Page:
Thursday, 29 November 2012

Pilgrim(s) progressing

Before returning to the knotty problem of Vaughan Williams, I ought to make the long overdue announcement that the sum total of invoking a benign Mammon for this September's Norfolk Churches Walk was £764. That’s well down on last year, but times are harder and our dear friends are no doubt suffering from annual chchugging* fatigue. Anyway, the amount will be no doubt be gladly received by All Saints Burnham Thorpe, the ‘Nelson church’ where fellow-walker Jill’s mother was warden (we carry on walking annually in her memory as well as for the good of our health). Thank you, all and sundry.

Some folk get the impression from all this that I’m seriously religious. Decidely not, except in the vaguest sense: I’m happy to cast myself in the role of VW’s Pilgrim and not Bunyan’s Christian. So a not untopical farewell to this year's venture with a detail of one of the misericords in St Margaret's Minster back at King's Lynn, our town base for the walks. The cockleshells on the shield are pertinent as symbol of that pioneering pilgrim Saint James.

The City Lit students and I carry on making headway with the operatic Pilgrim’s Progress in class. It makes a lot more sense to me now that I’ve heard much of the music’s origins in a 1942 Radio 3 dramatization of Bunyan starring John Gielgud as Pilgrim. No wonder much of the opera sounds like film music, as Sarah Playfair in a neighbouring seat on the night remarked. It works much better in two or three minute chunksworths of incidental music, as the late Christopher Palmer’s excellent truncation of the 1942 venture on Hyperion allows us to hear. Gielgud reprises a small part of his role, and Richard Pasco is smooth-tongued as just about everyone/thing else.

Here foul fiend Apollyon does not outstay his welcome (and his seventh-leaping intervals return in a terrific brass fugato for Giant Despair, sadly not represented in the opera). The first half of the radio Vanity Fair sequence is divided into three pithy set pieces: the hustle and bustle; a waltz for a solitary Wanton which, kicking off with two violins and harp, is much less overloaded than its counterpart in the opera; and a splendidly extended whirling-dervish number for jongleurs (we get only a bit of it, with voices pasted over it, in the opera). The Tallis Fantasia-related Alleluias for the Celestial City’s reception of burnt-up Faithful, Christian’s companion in the book who meets his end at Vanity Fair, are more moving in their simplicity than the later apotheosis for Pilgrim in the opera.

Coming to the stage Vanity Fair, I felt I had to apologise for it not only with the radio music but with more varied, inventive VW dissonance/naughtiness in the Sixth Symphony, the ‘John Jayberd of Diss’ sequence from the Five Tudor Portraits and that outstanding ballet score of 1931 Job. Here’s the sax music for Job’s comforters followed by the vision of Satan on God’s throne. Vernon Handley’s London Philharmonic insinuaters don’t smooch as splendidly as Boult’s, but it’s another Handley performance I like very much as a whole. And it’s good to have Youtube presenting some of the Blake illustrations which inspired VW.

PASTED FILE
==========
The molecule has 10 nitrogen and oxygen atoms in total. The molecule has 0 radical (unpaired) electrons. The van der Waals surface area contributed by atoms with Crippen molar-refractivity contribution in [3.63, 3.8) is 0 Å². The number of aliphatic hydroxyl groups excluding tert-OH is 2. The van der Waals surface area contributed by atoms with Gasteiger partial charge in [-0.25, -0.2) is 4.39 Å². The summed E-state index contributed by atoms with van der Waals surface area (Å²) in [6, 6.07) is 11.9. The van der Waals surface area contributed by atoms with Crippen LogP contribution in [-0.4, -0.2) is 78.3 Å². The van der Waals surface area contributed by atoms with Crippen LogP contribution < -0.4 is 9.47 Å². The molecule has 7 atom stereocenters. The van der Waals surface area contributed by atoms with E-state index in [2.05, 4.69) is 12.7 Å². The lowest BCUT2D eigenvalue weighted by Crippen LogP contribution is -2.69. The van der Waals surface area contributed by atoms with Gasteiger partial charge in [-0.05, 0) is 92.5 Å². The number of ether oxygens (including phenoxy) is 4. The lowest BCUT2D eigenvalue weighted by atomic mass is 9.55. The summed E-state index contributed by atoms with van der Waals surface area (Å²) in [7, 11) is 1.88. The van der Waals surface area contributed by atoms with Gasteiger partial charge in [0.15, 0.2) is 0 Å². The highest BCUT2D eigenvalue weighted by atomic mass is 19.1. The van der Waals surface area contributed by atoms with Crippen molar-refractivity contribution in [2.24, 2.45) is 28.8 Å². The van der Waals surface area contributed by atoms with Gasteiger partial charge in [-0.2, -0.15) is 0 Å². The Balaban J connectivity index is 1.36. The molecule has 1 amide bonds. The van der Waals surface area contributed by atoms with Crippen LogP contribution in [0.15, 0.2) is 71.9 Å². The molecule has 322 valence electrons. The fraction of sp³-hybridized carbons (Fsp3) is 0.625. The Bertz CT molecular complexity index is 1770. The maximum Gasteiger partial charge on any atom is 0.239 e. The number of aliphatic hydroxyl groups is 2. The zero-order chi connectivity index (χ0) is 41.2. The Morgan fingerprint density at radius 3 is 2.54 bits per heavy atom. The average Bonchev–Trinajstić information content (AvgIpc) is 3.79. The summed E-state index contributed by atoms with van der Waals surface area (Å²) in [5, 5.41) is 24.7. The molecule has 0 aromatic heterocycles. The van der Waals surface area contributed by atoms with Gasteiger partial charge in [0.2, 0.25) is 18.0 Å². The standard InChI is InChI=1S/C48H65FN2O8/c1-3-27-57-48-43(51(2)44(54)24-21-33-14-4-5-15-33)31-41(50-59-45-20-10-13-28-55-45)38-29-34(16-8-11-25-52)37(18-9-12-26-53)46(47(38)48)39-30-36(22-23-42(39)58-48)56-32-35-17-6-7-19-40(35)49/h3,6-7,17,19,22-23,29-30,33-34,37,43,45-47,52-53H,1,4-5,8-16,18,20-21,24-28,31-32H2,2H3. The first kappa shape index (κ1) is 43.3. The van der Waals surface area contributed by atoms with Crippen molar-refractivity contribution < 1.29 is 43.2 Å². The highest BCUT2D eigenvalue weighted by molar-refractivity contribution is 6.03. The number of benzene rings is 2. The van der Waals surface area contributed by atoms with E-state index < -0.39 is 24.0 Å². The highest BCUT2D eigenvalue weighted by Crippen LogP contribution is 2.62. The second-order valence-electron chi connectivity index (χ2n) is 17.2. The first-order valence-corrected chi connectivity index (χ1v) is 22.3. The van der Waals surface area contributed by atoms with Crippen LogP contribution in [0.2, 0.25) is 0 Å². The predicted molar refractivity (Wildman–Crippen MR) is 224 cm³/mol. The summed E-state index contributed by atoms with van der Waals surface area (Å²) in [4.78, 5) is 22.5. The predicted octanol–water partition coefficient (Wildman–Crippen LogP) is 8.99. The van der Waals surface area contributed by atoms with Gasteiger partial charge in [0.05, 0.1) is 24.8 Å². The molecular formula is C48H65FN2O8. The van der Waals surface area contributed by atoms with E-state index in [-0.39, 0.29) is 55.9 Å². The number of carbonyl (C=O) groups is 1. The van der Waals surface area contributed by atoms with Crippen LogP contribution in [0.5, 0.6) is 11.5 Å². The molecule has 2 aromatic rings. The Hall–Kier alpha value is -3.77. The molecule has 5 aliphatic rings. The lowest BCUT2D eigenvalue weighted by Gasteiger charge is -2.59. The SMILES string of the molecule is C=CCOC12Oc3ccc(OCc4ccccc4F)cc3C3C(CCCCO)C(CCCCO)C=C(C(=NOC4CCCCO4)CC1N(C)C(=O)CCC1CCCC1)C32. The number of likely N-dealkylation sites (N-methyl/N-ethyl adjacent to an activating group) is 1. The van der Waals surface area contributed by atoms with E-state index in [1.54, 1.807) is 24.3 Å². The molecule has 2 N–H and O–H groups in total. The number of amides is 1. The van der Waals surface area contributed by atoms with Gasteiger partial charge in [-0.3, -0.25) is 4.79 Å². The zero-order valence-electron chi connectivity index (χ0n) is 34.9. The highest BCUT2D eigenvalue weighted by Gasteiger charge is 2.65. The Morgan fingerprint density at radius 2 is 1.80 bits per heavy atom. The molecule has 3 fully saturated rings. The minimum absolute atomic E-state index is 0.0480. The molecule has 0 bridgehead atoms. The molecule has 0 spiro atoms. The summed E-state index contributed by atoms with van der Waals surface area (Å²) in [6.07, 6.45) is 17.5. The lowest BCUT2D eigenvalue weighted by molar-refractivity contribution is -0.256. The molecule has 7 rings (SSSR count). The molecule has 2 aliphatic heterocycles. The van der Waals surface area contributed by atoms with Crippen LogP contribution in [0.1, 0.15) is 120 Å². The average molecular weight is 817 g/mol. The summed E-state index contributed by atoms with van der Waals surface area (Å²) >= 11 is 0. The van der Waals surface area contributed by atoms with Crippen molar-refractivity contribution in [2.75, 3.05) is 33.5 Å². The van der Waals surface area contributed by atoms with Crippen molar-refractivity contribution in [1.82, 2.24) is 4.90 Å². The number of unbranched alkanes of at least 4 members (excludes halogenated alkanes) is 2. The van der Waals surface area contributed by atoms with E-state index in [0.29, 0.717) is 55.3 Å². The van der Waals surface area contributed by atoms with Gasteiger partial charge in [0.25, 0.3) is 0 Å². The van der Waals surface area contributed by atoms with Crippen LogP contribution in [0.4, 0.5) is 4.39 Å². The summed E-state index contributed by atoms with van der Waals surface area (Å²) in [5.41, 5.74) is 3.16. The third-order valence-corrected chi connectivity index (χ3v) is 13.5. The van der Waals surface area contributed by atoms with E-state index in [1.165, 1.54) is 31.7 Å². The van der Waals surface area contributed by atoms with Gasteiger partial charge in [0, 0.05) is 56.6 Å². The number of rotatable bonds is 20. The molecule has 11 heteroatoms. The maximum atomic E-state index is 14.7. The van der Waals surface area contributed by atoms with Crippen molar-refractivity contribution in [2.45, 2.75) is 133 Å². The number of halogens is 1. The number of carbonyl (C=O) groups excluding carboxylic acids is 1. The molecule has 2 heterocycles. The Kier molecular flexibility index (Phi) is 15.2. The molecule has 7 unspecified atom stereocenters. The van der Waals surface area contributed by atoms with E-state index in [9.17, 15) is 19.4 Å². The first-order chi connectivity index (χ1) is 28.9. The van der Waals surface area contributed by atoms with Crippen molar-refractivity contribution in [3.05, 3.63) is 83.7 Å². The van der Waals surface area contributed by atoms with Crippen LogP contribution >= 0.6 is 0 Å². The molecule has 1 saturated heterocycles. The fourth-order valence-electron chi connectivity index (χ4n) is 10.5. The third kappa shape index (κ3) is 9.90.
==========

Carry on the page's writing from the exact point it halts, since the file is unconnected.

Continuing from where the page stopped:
Thinking about it, though, the grinding monotony of all those parallel fourths and fifths in the opera might work better if the town crowd were less dolled up for fun than they were in Oida’s production. I see them, as well as Apollyon, in black and grey. For there is no mirth, no light entertainment here. How about a production where Pilgrim’s progress is mostly through Samuel Palmer landscapes – no cells, no electric chair, if you please – but, encountering real opposition, hits the reality of the post-war grimness which must still have been on VW’s mind in 1951.

I’m reminded of Bill Bryden at the Royal Opera setting Parsifal in a bombed-out Coventry Cathedral. Not everybody liked it, and there were a few incidental sillinesses, but I found the ritual conducted by plainly dressed folk angled along long wooden tables convincing, for once (it helped that Haitink’s conducting had such a naturalness about it). Below, Abraham Pisarek’s photograph of a Saxon flea-market in 1945. Draft in a few whores, roaring boys and legal types, and there’s your Vanity Fair.

So that’s it: my idea for staging The Pilgrim’s Progress. Though I very much doubt that anyone else after ENO will want to put it in to action. Anyway, on with some trepidation to the Bieito Carmen next week. Over the last, I’ve had such a rewarding trio of concerts to review for The Arts Desk: the perfect servings of Haydn and Strauss from the incandescent Yannick Nézet-Séguin – three cheers, incidentally, for an out-and-proud gay conductor, there aren’t many; Alice Coote, the Janet Baker of our age, as Britten’s Phaedra at the end of a jam-packed Wigmore concert from the Britten Sinfonia also weaving in Purcell, Handel and Tippett; and an intriguing if not entirely successful BBCSO programme cannily following the eastern inspirations of Rolf Hind’s often compelling The Tiniest House of Time with Rimsky-Korsakov’s Scheherazade in the ‘deep sound’ Bělohlávek protégé Jakub Hrůša likes to command. The Radio 3 broadcast is scheduled for Sunday afternoon.